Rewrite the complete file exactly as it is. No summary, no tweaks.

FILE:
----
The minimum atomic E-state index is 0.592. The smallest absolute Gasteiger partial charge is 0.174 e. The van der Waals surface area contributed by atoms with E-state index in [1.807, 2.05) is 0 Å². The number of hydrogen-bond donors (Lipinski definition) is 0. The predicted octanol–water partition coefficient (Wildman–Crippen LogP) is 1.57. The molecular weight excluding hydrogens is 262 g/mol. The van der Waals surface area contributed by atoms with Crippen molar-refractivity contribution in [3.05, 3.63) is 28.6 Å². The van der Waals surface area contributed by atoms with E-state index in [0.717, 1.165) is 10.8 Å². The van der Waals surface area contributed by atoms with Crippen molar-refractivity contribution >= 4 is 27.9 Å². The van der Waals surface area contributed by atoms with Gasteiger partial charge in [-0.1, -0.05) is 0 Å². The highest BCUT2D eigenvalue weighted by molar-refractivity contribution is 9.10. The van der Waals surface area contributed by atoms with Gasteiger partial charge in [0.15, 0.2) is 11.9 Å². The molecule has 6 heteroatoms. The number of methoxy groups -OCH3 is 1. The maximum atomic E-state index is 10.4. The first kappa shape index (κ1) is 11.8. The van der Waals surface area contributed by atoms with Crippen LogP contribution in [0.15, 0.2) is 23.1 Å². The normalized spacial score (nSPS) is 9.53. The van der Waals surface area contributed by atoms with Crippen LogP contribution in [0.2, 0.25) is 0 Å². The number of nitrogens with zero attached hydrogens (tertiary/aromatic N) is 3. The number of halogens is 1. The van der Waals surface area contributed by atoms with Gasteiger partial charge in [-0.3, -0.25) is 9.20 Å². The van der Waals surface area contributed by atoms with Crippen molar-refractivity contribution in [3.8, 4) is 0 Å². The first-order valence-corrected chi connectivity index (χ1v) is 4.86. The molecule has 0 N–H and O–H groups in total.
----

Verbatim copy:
The minimum atomic E-state index is 0.592. The smallest absolute Gasteiger partial charge is 0.174 e. The van der Waals surface area contributed by atoms with E-state index in [1.807, 2.05) is 0 Å². The number of hydrogen-bond donors (Lipinski definition) is 0. The predicted octanol–water partition coefficient (Wildman–Crippen LogP) is 1.57. The molecular weight excluding hydrogens is 262 g/mol. The van der Waals surface area contributed by atoms with Crippen molar-refractivity contribution in [3.05, 3.63) is 28.6 Å². The van der Waals surface area contributed by atoms with E-state index in [0.717, 1.165) is 10.8 Å². The van der Waals surface area contributed by atoms with Crippen molar-refractivity contribution >= 4 is 27.9 Å². The van der Waals surface area contributed by atoms with Gasteiger partial charge in [-0.1, -0.05) is 0 Å². The highest BCUT2D eigenvalue weighted by molar-refractivity contribution is 9.10. The van der Waals surface area contributed by atoms with Gasteiger partial charge in [0.15, 0.2) is 11.9 Å². The molecule has 6 heteroatoms. The number of methoxy groups -OCH3 is 1. The maximum atomic E-state index is 10.4. The first kappa shape index (κ1) is 11.8. The van der Waals surface area contributed by atoms with Crippen LogP contribution in [0.15, 0.2) is 23.1 Å². The normalized spacial score (nSPS) is 9.53. The van der Waals surface area contributed by atoms with Crippen LogP contribution in [0.2, 0.25) is 0 Å². The number of nitrogens with zero attached hydrogens (tertiary/aromatic N) is 3. The number of halogens is 1. The van der Waals surface area contributed by atoms with Gasteiger partial charge in [-0.3, -0.25) is 9.20 Å². The van der Waals surface area contributed by atoms with Crippen molar-refractivity contribution in [3.8, 4) is 0 Å². The first-order valence-corrected chi connectivity index (χ1v) is 4.86. The molecule has 0 N–H and O–H groups in total.